Many vivid, sensual descriptions — sights, sounds and smells — fill the novel and lead the work into descriptions of culture. One example is the ceremony given at the birth of one’s first grandchild:  “[Kamini’s grandmother] had every doorway decorated with mango-leaf garlands of beaten silver, and she even bought a cradle carved by the cradle-makers of Ranganathpuram.  She gave silk saris to all the female relatives who came”  (13). Another aspect of culture Badami raises is the relation between caste, class, and color (Nurse 53).  Her book stresses the Indian inclination to hold on to the colonial legacy.  The railways were once a British institution, so when the British left, the Indians took over the institution. The Indians retained their Anglicized ways and manners taught to them by British colonialists and these manners became mixed up with the Indian ways. Badami depicts this colonial legacy through the characters’ language, schooling and other institutions of the railroad. She also shows men’s reputation as chauvinistic in India, expecting their wives to behave a certain way — being at home, having several children, looking after the house, cooking proper meals, and being a “good wife”– yet the women must also try to be the epitome of everything Western. Thus, Indian women must try to fulfill two conflicting roles, one as a traditional wife and mother and the other as a modern woman.

What Ms. Badami Teaches the Reader

Badami shows how many differences exist between the mother and daughter as a result of a changing culture in a modernizing world.  Kamini inhabits a different time period from her mother, a fact which makes it difficult for her to fully comprehend her mother’s problems at Kamini’s present age.  Kamini has the independence to finish her schooling and not marry unless she wants to.  Anita Rau Badami portrays two strong women at odds with each other.  Both women face difficult decisions that modernizing females must face in all generations (Curtis 2).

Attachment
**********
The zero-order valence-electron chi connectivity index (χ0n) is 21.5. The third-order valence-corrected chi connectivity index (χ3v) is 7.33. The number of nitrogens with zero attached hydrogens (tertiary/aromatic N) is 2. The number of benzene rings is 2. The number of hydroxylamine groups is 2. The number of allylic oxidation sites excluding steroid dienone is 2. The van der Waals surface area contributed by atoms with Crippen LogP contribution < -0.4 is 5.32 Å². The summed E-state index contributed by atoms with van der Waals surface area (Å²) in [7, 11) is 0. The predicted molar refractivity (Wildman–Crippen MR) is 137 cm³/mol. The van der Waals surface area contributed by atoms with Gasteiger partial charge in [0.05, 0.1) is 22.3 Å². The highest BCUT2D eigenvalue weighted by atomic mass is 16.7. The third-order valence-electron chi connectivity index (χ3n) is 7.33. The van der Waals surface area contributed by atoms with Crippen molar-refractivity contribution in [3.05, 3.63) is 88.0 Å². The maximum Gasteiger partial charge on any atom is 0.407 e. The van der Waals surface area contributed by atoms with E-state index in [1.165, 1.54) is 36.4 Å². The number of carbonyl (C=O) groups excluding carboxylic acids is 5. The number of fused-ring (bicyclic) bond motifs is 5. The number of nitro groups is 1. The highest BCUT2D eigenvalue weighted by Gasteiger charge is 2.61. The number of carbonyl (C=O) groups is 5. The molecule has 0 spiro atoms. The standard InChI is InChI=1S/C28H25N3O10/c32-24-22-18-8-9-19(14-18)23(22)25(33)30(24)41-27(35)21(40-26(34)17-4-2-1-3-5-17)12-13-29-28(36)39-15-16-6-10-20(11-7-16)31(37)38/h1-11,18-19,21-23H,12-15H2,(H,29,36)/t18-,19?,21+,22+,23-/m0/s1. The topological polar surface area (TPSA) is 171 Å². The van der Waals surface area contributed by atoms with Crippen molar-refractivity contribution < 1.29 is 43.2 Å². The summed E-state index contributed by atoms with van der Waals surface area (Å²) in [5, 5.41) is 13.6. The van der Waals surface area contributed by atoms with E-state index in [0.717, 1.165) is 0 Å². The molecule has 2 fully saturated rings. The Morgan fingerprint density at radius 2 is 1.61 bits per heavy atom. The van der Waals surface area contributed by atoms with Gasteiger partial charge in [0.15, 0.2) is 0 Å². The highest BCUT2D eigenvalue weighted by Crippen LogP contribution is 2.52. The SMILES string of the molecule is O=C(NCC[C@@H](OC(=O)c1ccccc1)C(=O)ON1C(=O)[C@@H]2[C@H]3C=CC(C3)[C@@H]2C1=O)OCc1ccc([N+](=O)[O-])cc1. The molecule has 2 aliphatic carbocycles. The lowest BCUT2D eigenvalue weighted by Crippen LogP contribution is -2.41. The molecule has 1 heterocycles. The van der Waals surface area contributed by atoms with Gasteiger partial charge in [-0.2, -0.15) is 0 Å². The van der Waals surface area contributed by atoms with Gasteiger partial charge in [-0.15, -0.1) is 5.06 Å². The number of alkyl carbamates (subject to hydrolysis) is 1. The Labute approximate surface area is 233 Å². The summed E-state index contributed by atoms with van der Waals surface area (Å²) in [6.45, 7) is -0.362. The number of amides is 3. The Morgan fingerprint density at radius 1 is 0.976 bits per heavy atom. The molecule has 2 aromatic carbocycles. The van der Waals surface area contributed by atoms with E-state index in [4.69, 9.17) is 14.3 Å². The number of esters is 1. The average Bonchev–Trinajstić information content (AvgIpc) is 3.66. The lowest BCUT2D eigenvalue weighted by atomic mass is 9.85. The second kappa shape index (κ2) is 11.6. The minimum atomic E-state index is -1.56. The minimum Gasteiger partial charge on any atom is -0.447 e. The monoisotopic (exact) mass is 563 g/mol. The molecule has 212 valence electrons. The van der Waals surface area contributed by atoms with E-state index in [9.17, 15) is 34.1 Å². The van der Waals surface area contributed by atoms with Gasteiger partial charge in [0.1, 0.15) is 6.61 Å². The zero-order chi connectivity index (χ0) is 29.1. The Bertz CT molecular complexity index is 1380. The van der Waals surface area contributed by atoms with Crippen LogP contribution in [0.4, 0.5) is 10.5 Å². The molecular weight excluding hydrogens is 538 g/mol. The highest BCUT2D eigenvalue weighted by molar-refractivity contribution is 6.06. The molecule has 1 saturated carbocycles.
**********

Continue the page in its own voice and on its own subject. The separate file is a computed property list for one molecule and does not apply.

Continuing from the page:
Works by Anita Badami

  • Badami, Anita. Can You Hear the Nightbird Call?  Toronto: Vintage Canada, 2007.
  • —. The Hero’s Walk. Chapel Hill: Algonquin Books, 2001.
  • —. Tamarind Mem.  New York: Viking,1996.
  • —. Tell it to the Trees.  Toronto: Vintage Canada, 2011.

Works Cited

  • Curtis, Sarah.  “Tamarind Mem.” Times Literary Supplement. 3 Oct. 1997:  23.
  • Nurse, Donna.  “A Sweet and Sour Life.”  Maclean’s 109.37 (1996):  53.
  • Rustonji-kerns, Roshni.  “Traveling Mems.”  Toronto Review. Winter 1997:  117-120.

Author: Lisa Mickley, Spring 1998 Last edited: May 2017